Can you cease to revolve in creating destructive energy? You will not then ask what the other is. All you can ask is, "Is it possible to stop this self-created destructive energy?" You cannot enquire positively into energy, it must be a negative approach - the comprehending of the fact negatively, not positively, in order to get to the other - because you do not know the other. So your approach must be negative in the sense that you see the factual nature of this energy which is self-destructive.
Can I comprehend negatively? Can I learn a technique, and can the mind liberate itself from the technique without recompense? Then the mind is open to a different pattern of i energy.
The entire world is in a vast mess, in confusion. To have a total response to that, you must have energy of a different quality from the usual energy which you apply to a problem. The usual approach to a problem is in terms of hope, fear, success, fulfilment and so on, with its accompanying despair. This is obvious. These are all psychological facts. Here we have a world issue and you have to approach it not with the energy of despair but with an energy which is not contaminated by despair. To come upon that energy which is not destructive, the mind must be free from the energy of despair. This is a world problem, how do you answer it? Do you answer it idealistically with the intention, the desire and the feeling, "This is the right thing to do"? If you do, you answer it with the energy of despair. Or do you look at it with a different energy altogether? If you look at the total problem with that new kind of energy, you will have the right answer.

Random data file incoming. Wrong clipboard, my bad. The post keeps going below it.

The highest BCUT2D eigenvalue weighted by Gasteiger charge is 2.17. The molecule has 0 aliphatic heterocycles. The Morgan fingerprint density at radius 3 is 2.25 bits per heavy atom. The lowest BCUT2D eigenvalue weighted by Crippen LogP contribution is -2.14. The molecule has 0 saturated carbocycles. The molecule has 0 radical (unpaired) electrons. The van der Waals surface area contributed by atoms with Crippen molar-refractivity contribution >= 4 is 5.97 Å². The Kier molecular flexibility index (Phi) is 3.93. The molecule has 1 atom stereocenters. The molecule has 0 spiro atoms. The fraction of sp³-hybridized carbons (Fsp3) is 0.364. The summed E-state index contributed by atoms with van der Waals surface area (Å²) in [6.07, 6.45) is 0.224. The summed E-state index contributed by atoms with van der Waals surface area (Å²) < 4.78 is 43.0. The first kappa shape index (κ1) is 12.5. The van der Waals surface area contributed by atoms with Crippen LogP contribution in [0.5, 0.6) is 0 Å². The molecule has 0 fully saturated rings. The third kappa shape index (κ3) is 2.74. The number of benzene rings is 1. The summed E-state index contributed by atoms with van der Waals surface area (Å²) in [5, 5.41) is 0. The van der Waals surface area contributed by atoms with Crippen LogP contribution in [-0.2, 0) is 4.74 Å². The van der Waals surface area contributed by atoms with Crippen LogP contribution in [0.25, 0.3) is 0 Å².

Teacher: I would like to talk a little more about the communication of this feeling you are hinting at: that we are perpetuating through our education the energy of despair and hence the hopelessness of such education. Can we educate in I the accepted sense of the word, and yet have the other? Can a person who is engaged in teaching a certain subject teach that perfectly and yet get the whole, total feeling? Can he do it without a motive, with a total attention to the thing that he is doing and with a feeling of love? Will that help to keep the I mind open to the new source of energy?
Krishnamurti: You are introducing suppositions, they are not facts. You see, you have no love. Occasionally there is an opening in the cloud and you see the bright light, but only occasionally. You are not dealing with facts, you are dealing with suppositions. If you were dealing with facts, then you could have answered.